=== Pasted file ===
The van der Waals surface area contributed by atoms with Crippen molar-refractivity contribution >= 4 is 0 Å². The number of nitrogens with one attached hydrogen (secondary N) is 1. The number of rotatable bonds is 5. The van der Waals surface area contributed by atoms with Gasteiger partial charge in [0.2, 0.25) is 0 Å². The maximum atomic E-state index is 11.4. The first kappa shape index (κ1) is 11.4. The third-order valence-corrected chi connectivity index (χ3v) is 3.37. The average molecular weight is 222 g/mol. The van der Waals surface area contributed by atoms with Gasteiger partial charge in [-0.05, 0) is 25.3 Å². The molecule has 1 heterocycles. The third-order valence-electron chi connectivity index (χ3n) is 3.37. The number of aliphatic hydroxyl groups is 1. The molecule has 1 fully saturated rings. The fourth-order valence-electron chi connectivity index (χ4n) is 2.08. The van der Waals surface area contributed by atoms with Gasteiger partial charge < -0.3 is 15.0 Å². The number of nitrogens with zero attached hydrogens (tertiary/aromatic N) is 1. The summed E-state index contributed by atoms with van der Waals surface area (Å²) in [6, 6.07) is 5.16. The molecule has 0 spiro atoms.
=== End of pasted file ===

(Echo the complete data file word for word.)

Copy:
The van der Waals surface area contributed by atoms with Crippen molar-refractivity contribution >= 4 is 0 Å². The number of nitrogens with one attached hydrogen (secondary N) is 1. The number of rotatable bonds is 5. The van der Waals surface area contributed by atoms with Gasteiger partial charge in [0.2, 0.25) is 0 Å². The maximum atomic E-state index is 11.4. The first kappa shape index (κ1) is 11.4. The third-order valence-corrected chi connectivity index (χ3v) is 3.37. The average molecular weight is 222 g/mol. The van der Waals surface area contributed by atoms with Gasteiger partial charge in [-0.05, 0) is 25.3 Å². The molecule has 1 heterocycles. The third-order valence-electron chi connectivity index (χ3n) is 3.37. The number of aliphatic hydroxyl groups is 1. The molecule has 1 fully saturated rings. The fourth-order valence-electron chi connectivity index (χ4n) is 2.08. The van der Waals surface area contributed by atoms with Gasteiger partial charge < -0.3 is 15.0 Å². The number of nitrogens with zero attached hydrogens (tertiary/aromatic N) is 1. The summed E-state index contributed by atoms with van der Waals surface area (Å²) in [6, 6.07) is 5.16. The molecule has 0 spiro atoms.